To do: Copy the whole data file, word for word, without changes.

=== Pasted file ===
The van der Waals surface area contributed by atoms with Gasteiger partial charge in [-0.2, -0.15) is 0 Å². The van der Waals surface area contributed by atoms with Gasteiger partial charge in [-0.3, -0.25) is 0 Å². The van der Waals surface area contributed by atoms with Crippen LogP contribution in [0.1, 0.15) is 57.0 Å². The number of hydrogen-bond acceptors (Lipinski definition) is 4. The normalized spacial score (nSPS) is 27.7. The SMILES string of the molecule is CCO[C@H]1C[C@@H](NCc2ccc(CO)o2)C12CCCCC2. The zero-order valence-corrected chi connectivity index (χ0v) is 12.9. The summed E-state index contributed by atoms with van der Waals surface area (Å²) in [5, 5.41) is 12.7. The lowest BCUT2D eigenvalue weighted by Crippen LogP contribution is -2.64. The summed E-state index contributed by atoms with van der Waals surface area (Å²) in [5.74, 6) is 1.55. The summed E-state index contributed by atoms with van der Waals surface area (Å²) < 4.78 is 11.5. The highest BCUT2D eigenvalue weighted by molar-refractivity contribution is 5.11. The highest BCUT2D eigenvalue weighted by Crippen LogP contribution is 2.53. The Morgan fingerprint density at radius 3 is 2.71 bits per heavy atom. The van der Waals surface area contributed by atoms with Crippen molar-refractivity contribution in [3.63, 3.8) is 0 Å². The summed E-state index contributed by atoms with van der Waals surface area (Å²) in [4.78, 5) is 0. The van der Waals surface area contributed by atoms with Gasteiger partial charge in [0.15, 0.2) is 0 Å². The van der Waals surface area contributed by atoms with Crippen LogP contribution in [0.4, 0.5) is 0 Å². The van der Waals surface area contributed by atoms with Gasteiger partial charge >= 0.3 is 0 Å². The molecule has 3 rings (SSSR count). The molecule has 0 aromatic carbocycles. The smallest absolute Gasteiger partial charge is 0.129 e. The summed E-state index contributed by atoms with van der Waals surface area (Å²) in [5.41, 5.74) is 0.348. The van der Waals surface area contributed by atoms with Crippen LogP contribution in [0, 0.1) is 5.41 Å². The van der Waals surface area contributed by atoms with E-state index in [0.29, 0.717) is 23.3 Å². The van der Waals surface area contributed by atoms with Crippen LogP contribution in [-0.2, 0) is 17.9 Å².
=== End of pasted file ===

The van der Waals surface area contributed by atoms with Gasteiger partial charge in [-0.2, -0.15) is 0 Å². The van der Waals surface area contributed by atoms with Gasteiger partial charge in [-0.3, -0.25) is 0 Å². The van der Waals surface area contributed by atoms with Crippen LogP contribution in [0.1, 0.15) is 57.0 Å². The number of hydrogen-bond acceptors (Lipinski definition) is 4. The normalized spacial score (nSPS) is 27.7. The SMILES string of the molecule is CCO[C@H]1C[C@@H](NCc2ccc(CO)o2)C12CCCCC2. The zero-order valence-corrected chi connectivity index (χ0v) is 12.9. The summed E-state index contributed by atoms with van der Waals surface area (Å²) in [5, 5.41) is 12.7. The lowest BCUT2D eigenvalue weighted by Crippen LogP contribution is -2.64. The summed E-state index contributed by atoms with van der Waals surface area (Å²) in [5.74, 6) is 1.55. The summed E-state index contributed by atoms with van der Waals surface area (Å²) < 4.78 is 11.5. The highest BCUT2D eigenvalue weighted by molar-refractivity contribution is 5.11. The highest BCUT2D eigenvalue weighted by Crippen LogP contribution is 2.53. The Morgan fingerprint density at radius 3 is 2.71 bits per heavy atom. The van der Waals surface area contributed by atoms with Crippen molar-refractivity contribution in [3.63, 3.8) is 0 Å². The summed E-state index contributed by atoms with van der Waals surface area (Å²) in [4.78, 5) is 0. The van der Waals surface area contributed by atoms with Gasteiger partial charge in [0.15, 0.2) is 0 Å². The van der Waals surface area contributed by atoms with Crippen LogP contribution in [0.4, 0.5) is 0 Å². The van der Waals surface area contributed by atoms with Gasteiger partial charge >= 0.3 is 0 Å². The molecule has 3 rings (SSSR count). The molecule has 0 aromatic carbocycles. The smallest absolute Gasteiger partial charge is 0.129 e. The summed E-state index contributed by atoms with van der Waals surface area (Å²) in [5.41, 5.74) is 0.348. The van der Waals surface area contributed by atoms with Crippen LogP contribution in [0, 0.1) is 5.41 Å². The van der Waals surface area contributed by atoms with E-state index in [0.29, 0.717) is 23.3 Å². The van der Waals surface area contributed by atoms with Crippen LogP contribution in [-0.2, 0) is 17.9 Å².